(v) The Commission decided to issue a statement to the staff of the Palestine Administration explaining that the administrative policy of the Mandatory Power would remain unchanged under the Commission. The Commission approved, on 26 February, 1948, a communication to all the members of the Palestine Administration calling upon them to continue their service with the successor authorities in Palestine when the British Mandate was terminated, reiterating that it was United Nations Palestine Commission, as the successor authority, to maintain services on the same terms and with the same rights for employees as those enjoyed under the Mandatory Government.
At the same time the Commission requested all present employees of the Palestine Administration to inform the Palestine Government for communication to the Commission at the earliest possible date whether they would be willing to remain in the service of the successor administration under such terms.
(vi) The Palestine Administration has warned the Commission that most of the British employees may leave Palestine before the termination of the Mandate, unless their presence is required in Palestine for consultation with the Commission. The Administration has asked the Commission to indicate which departments the Commission intends to operate directly, in order that the officers in those departments may be retained until the termination of the Mandate, while the others, presumably, will be sent out of Palestine. The Commission obviously has been in no position to take such binding decisions, since it cannot go to Palestine until only two weeks before the termination of the Mandate.
(vii) The Commission from the outset; in accordance with the clear intent of the resolution, has considered itself as the successor authority in Palestine and has been duly acknowledged as such by the Mandatory Power, as entitled to inherit the framework of the Administration of Palestine including its structure, employees and physical assets.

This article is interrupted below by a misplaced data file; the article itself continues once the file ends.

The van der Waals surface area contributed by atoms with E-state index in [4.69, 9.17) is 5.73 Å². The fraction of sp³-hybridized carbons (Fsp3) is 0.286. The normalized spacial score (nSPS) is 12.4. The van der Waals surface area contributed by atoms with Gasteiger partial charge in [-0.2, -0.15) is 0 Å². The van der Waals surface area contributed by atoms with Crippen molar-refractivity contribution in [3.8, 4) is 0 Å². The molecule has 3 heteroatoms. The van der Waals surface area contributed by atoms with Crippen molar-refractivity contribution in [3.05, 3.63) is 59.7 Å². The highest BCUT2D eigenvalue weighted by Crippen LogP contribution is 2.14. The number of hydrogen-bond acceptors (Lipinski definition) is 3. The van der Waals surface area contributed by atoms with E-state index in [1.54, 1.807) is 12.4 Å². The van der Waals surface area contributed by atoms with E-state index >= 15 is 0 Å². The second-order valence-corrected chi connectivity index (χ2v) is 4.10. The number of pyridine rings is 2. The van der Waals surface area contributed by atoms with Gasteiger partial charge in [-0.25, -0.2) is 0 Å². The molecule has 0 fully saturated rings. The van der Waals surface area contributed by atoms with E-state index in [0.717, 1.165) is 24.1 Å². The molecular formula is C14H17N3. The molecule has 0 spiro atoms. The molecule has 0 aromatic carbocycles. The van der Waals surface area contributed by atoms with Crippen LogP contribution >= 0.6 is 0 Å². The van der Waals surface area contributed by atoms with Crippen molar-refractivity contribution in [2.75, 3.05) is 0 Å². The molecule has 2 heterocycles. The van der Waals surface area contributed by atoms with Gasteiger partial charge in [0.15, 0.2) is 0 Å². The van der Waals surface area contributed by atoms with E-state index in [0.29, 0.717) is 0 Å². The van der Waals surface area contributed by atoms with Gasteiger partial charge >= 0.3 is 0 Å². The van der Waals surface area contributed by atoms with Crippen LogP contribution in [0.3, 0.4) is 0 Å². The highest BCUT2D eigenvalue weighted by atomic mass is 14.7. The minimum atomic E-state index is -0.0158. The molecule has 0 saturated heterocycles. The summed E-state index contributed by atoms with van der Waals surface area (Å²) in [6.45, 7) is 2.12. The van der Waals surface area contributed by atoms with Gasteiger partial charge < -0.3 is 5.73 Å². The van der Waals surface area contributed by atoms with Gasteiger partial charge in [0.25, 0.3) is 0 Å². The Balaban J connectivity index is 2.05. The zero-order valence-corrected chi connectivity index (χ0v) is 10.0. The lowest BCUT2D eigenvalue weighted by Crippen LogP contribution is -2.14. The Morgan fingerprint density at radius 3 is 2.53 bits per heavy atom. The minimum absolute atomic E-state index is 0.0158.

The Commission wishes to record the fact that it has also received offers of service from several quarters Palestine. The Jewish staff of the Town Planning Department in Jerusalem has expressed its willingness to continue the United Nations Palestine Commission. The Jewish Agency for Palestine has informed the Commission that 4,500 Jewish Government officials in Palestine are ready to cooperate with the Palestine Commission. The Commission has asked for additional information regarding the grades of the officials in question and the branches of Government they were serving. Information has also been received that some at least of the Arab personnel of the Government may be willing to remain in the employment of the Commission. The Advance Party of the Secretariat of the Commission is engaged in further negotiations on the continuation in service of the employees of the Palestine Administration.